"Sure. Why not?"

"He's an alien, for christ's sake! His kryptonian biological makeup is enhanced by earth's yellow sun. If Lois gets a tan, the kid could kick right through her stomach. Only someone like wonder woman has a strong-enough uterus to carry his kid. Only way he could bang regular chicks is with a kryptonite condom, but that would kill him."

Well said.
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« Reply #9 on: June 17, 2005, 06:32:20 PM »

Brodie's funny, but wrong. It would take Superbaby 12 years or so of direct contact to sunlight to "power up" enough to have superstrength.
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« Reply #10 on: June 17, 2005, 07:14:29 PM »

Fireball1244 - you sure have it in for Lester don't you? :wink:

If I had a dollar for each time you mentioned Lester vs. Donner...

Anyway, the green crystal thing.  Come on use some imagination here. :wink:   He picked up the green crystal and used it to re-construct the crystal control panel so that he can get back into the chamber and bring his powers back!  Yes, they don't show this on film, but it is implied.  He just didn't "magically hold the crystal" and his powers came back.  Anybody can imagine that.  If the crystal can create the entire Fortress of Solitude then it can certainly rebuild the crystal control panel.

What's wrong with comprehending the powers in that kiss?  Like I said, if he can shoot lasers from his eyes, blow subzero breaths, and disappear/reappear, then we can suspend some disbelief and accept the "forgetfullness" powers of the kiss.  At least I can.

The idea about losing your powers to "be" with a human is also implied and again I used my imagination.  Superman's mother says "to be with a mortal you must be a mortal".  It's not too hard to use your imagination and fill in the gaps - whether it's what the director wanted us to believe or not - it is how I interpreted it.

I really got attached to Lois Lane, Ursa, & Zod.  Terrence Stamp was brilliant as Zod.  Ursa was gorgeous and kick ass.  Lois Lane, well, I always loved Margot Kidder and her raspy voice! :wink:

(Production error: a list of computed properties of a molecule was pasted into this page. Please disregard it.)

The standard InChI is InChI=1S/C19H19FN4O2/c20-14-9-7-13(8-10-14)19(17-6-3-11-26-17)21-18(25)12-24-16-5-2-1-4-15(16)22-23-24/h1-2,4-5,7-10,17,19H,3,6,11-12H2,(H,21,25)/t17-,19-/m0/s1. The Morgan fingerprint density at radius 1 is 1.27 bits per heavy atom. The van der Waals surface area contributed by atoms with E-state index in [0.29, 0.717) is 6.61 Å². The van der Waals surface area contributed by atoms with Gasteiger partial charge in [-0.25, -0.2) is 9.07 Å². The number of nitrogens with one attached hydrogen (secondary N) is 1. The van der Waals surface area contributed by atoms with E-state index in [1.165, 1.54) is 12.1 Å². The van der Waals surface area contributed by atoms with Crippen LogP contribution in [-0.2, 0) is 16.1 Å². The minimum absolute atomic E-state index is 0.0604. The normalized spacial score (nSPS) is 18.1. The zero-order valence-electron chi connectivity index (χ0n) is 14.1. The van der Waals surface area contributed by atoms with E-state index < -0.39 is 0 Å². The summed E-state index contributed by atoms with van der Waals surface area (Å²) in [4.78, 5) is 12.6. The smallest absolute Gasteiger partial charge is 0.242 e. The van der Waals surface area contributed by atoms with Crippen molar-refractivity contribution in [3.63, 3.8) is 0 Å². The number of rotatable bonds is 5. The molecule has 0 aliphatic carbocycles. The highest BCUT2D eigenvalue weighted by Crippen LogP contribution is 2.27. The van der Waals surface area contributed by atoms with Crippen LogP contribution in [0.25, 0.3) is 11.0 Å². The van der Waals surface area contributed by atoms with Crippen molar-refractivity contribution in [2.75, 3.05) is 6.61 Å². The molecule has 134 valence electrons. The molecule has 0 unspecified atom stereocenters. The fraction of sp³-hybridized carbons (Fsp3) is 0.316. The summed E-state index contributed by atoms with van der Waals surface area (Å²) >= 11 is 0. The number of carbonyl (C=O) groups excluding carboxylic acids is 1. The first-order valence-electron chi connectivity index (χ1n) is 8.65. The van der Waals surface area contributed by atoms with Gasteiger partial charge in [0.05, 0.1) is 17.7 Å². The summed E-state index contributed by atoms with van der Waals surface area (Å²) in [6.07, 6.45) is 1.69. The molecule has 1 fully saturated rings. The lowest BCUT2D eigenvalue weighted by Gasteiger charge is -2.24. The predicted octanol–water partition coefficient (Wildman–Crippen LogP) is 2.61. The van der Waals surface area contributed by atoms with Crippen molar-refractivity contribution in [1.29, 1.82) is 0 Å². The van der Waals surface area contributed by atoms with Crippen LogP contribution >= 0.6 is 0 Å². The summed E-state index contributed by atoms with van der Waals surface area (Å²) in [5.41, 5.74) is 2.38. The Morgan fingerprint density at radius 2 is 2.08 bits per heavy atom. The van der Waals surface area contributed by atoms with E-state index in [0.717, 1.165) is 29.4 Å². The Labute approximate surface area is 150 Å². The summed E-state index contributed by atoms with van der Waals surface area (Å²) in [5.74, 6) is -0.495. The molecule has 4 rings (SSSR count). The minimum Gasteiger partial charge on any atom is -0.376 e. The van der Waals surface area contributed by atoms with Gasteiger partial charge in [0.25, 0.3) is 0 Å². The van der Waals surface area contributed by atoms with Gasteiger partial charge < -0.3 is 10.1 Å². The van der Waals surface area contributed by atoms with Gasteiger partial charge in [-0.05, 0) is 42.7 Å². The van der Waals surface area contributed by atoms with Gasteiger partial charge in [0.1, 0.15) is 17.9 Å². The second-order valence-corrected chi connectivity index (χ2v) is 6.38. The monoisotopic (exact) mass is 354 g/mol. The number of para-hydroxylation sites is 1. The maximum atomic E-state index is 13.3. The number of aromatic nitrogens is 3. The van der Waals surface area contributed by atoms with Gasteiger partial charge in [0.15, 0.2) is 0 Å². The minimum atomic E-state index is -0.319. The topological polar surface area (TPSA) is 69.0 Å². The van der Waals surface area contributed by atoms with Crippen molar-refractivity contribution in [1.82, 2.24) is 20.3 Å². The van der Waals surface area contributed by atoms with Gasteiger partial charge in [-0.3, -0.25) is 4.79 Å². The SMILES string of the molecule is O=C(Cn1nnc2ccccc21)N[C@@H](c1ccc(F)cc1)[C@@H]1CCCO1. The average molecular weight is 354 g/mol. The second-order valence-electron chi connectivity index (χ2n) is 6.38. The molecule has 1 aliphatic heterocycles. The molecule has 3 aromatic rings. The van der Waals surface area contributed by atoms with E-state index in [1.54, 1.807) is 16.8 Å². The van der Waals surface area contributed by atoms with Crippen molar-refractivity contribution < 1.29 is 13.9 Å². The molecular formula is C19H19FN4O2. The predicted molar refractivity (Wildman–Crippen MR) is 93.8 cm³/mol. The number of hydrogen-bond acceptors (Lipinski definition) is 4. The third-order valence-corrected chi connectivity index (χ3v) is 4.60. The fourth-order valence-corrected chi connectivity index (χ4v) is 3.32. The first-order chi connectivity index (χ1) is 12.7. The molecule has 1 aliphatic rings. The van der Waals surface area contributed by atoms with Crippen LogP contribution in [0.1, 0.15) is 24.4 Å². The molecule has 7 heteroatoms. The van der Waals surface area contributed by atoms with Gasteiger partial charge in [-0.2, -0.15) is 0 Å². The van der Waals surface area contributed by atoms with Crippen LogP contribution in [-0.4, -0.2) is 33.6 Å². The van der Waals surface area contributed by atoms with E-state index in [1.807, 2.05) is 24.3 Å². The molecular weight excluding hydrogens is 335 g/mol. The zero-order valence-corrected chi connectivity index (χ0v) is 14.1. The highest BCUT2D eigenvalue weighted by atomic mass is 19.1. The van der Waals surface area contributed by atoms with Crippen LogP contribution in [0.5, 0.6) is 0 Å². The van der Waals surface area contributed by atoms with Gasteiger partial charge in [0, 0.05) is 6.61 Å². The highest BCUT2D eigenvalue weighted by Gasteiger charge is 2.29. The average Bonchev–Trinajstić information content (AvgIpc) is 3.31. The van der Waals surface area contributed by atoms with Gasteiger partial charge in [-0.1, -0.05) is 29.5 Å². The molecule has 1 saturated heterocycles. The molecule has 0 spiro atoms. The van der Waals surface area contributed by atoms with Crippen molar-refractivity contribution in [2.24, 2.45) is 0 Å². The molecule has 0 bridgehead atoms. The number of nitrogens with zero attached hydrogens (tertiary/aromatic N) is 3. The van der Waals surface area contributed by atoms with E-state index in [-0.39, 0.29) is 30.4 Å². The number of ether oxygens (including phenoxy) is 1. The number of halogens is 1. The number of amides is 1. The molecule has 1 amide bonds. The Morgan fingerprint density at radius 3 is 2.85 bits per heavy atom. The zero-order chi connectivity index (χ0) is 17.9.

You are right about Superman III.  Now there was bad casting - Richard Prior???
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« Reply #11 on: June 17, 2005, 07:33:55 PM »

I think it is fair to say that Fireball cares more about Superman 2 than I have ever cared about a movie.
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« Reply #12 on: June 17, 2005, 08:21:08 PM »

Quote from: "Starshifter"
Fireball1244 - you sure have it in for Lester don't you? :wink:

If I had a dollar for each time you mentioned Lester vs. Donner...


That's because the difference in style between Lester and Donner is the entire reason Superman II fails to match the original -- it has no coherent theme, no consistent tone, and lurches from Donner's more serious picture to Lester's hokey nonsense (epitomized by Superman III) from scene to scene.

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Anyway, the green crystal thing.  Come on use some imagination here. :wink:


When the audience has to "use imagination" and come up with rationalizations that contradict the universe as presented on screen in order to make the plot coherent, that's called bad screenwriting.

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He picked up the green crystal and used it to re-construct the crystal control panel so that he can get back into the chamber and bring his powers back!


How? The chamber was contained "red sun" energy -- that energy could NOT be used to restore Superman's powers.

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Yes, they don't show this on film, but it is implied.


Implied major changes for characters -- in this case, half of Kal-el's arc for Superman 2 is being "implied" -- is BAD writing.

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He just didn't "magically hold the crystal" and his powers came back.


From the story presented on screen, that's precisely what happened.

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If the crystal can create the entire Fortress of Solitude then it can certainly rebuild the crystal control panel.


Which, from what we've seen of that panel and the devices in the Fortress, gets Superman NO closer to having his powers restored.

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What's wrong with comprehending the powers in that kiss?


The fact that Superman doesn't have those powers. In any case, it was the coffee, not the kiss. I  checked my copy of the original screenplay.

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Like I said, if he can shoot lasers from his eyes, blow subzero breaths, and disappear/reappear, then we can suspend some disbelief and accept the "forgetfullness" powers of the kiss.  At least I can.


You seem far too willing to suspend disbelief of things that fly completely against the character.

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The idea about losing your powers to "be" with a human is also implied and again I used my imagination.


Everytime you have to "use your imagination" to rationalize away a plot point that doesn't make sense based solely on the film is an indictment of the incompetence of the filmmakers. You're not supposed to "imagine" the character arc.